By Marie-Eve Monette (NC Academic Program Coordinator)
On September 24th, I was invited by Nexos Comunitarios to give the first talk of its Strong Ideas for a Fair World series. The title of my talk was “Global Solidarity and Intercultural Engagement Narratives,” and since I define engagement as starting with an encounter, I want to start this post by referring to a comment made by one of the people in attendance. This person summed up my talk in the following manner: global solidarity and engagement have to be built on a foundation of human connections and the development of relationships. That is exactly what my talk was about. We can theorize all we want, share examples and information about people from other cultures, but if they are not linked to human connections, any solidarity is difficult to develop and sustain.
Intercultural has become a buzz word in the past few decades, and its appearance has become common, if not expected, in any discussion about interactions between people from different backgrounds, or in the design of curriculum that involves service-learning, community engagement, global studies. Many refer to intercultural learning, but I prefer to talk about intercultural engagement. Let me tell you briefly why, before I link it back to the theme of global solidarity and narratives.
In my opinion, intercultural learning is more detached. It implies acquisition, but exchange is not inherent to it. We as learners are often introduced to new cultures as the subjects of knowledge learning, and are often kept separate from the “object” of study, that is, the new cultures. The people who contribute and are involved in those cultures rarely participate in the process, at least not initially. What this teaches is a disconnect between the learner and the people from those cultures. How can we build solidarity on such a disconnect?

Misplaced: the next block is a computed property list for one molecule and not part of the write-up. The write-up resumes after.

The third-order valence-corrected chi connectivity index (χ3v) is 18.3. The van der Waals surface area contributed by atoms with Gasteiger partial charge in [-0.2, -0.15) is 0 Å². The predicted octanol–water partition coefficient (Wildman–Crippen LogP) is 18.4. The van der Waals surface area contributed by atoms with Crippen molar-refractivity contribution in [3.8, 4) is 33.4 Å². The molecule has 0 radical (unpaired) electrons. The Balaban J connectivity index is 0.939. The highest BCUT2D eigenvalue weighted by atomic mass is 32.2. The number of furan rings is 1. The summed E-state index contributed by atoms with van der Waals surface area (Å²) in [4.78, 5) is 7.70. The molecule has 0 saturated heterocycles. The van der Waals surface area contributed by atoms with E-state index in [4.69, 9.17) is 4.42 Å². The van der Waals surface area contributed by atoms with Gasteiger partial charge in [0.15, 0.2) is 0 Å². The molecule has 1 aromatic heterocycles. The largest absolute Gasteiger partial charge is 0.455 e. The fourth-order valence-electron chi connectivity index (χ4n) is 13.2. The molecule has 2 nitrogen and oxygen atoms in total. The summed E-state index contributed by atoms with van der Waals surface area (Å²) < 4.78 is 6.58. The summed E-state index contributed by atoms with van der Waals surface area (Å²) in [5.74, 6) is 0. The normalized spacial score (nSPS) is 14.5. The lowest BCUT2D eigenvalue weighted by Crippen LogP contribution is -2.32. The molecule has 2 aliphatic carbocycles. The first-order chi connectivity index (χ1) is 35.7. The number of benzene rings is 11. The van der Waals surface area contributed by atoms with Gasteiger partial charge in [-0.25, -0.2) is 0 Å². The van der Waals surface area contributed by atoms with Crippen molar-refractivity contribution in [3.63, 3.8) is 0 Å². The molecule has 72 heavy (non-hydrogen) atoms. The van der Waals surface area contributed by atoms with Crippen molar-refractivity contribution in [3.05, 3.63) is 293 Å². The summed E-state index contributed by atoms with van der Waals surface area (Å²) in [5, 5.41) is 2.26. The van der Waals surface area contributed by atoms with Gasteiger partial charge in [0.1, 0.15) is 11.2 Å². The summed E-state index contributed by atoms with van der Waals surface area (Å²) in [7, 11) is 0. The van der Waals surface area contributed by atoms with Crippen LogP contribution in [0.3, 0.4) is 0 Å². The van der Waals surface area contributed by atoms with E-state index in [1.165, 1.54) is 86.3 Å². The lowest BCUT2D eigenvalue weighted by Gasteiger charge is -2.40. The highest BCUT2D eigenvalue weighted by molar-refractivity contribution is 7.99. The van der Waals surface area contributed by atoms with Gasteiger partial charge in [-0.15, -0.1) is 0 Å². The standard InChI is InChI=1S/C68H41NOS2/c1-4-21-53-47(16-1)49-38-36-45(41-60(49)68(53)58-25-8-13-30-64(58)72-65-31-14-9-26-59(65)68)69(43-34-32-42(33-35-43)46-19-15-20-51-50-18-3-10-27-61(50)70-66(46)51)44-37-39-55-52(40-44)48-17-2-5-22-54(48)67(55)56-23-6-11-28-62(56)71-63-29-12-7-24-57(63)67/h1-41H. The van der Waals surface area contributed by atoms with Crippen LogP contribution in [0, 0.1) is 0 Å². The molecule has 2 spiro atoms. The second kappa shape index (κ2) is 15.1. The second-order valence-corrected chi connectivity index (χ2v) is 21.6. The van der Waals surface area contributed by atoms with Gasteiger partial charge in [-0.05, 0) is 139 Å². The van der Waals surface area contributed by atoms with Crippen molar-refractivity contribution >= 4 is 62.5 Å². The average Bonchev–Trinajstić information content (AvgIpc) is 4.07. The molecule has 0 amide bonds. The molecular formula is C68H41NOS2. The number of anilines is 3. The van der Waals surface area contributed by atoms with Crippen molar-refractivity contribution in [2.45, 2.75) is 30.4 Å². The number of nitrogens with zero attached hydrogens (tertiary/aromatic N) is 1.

Engagement, on the other hand, is much more encompassing. When I think about engagement, I think about relationships, involvement, of making a commitment. Intercultural engagement therefore requires immediate interaction of some kind between people of different backgrounds. Learning becomes relational, and the process has the potential of evolving around interconnectedness and exchange. This process fosters a much more fertile ground from which to grow solidarity.
Intercultural engagement narratives can be central in rethinking this solidarity, and in promoting intercultural development in our students. Whether these narratives are developed through podcasts, journals, vlogs, or other formats, they can help students establish connections between themselves and people from different cultures, practice self-reflexivity, and work through any challenges that inevitably arise during intercultural interactions. Before we even invite our students to engage in such narratives though, the journey needs to begin with us, as educators. We need to look at the ways in which we connect our identities, every day experience, and academic work. We need to understand what relationships inspired our continued engagement, and how we initiated and fostered these relationships. We can use this knowledge and these experiences to shape the ways in which we teach our students. This will help them develop their own practice of engagement based on joining relationships, experiential learning and academic knowledge, which will hopefully and naturally lead to a more sustainable global solidarity.